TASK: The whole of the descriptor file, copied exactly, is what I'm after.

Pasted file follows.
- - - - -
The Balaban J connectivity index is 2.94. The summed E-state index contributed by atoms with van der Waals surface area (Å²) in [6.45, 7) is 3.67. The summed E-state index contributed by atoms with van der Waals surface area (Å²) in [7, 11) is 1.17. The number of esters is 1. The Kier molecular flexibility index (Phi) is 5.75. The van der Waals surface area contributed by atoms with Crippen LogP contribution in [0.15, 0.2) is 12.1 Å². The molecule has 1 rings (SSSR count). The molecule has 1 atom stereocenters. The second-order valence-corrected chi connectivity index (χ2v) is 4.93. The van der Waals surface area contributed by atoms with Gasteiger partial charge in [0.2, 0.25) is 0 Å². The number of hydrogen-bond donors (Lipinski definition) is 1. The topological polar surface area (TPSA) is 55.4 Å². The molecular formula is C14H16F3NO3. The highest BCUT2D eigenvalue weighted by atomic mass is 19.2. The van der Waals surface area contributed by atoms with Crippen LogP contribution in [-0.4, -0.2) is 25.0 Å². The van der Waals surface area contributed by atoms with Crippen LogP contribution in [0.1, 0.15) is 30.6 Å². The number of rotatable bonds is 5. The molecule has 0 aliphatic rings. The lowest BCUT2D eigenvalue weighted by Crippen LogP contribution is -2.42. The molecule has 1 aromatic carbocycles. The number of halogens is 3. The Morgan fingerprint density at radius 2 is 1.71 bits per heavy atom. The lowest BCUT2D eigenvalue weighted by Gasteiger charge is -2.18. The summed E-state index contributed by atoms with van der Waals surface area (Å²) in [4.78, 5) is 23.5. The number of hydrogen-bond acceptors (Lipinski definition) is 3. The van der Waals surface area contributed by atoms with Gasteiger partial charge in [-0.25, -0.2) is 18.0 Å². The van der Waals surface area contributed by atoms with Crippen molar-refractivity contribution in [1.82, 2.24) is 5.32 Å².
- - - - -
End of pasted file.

The Balaban J connectivity index is 2.94. The summed E-state index contributed by atoms with van der Waals surface area (Å²) in [6.45, 7) is 3.67. The summed E-state index contributed by atoms with van der Waals surface area (Å²) in [7, 11) is 1.17. The number of esters is 1. The Kier molecular flexibility index (Phi) is 5.75. The van der Waals surface area contributed by atoms with Crippen LogP contribution in [0.15, 0.2) is 12.1 Å². The molecule has 1 rings (SSSR count). The molecule has 1 atom stereocenters. The second-order valence-corrected chi connectivity index (χ2v) is 4.93. The van der Waals surface area contributed by atoms with Gasteiger partial charge in [0.2, 0.25) is 0 Å². The number of hydrogen-bond donors (Lipinski definition) is 1. The topological polar surface area (TPSA) is 55.4 Å². The molecular formula is C14H16F3NO3. The highest BCUT2D eigenvalue weighted by atomic mass is 19.2. The van der Waals surface area contributed by atoms with Crippen LogP contribution in [-0.4, -0.2) is 25.0 Å². The van der Waals surface area contributed by atoms with Crippen LogP contribution in [0.1, 0.15) is 30.6 Å². The number of rotatable bonds is 5. The molecule has 0 aliphatic rings. The lowest BCUT2D eigenvalue weighted by Crippen LogP contribution is -2.42. The molecule has 1 aromatic carbocycles. The number of halogens is 3. The Morgan fingerprint density at radius 2 is 1.71 bits per heavy atom. The lowest BCUT2D eigenvalue weighted by Gasteiger charge is -2.18. The summed E-state index contributed by atoms with van der Waals surface area (Å²) in [4.78, 5) is 23.5. The number of hydrogen-bond acceptors (Lipinski definition) is 3. The van der Waals surface area contributed by atoms with Gasteiger partial charge in [-0.25, -0.2) is 18.0 Å². The van der Waals surface area contributed by atoms with Crippen molar-refractivity contribution in [1.82, 2.24) is 5.32 Å².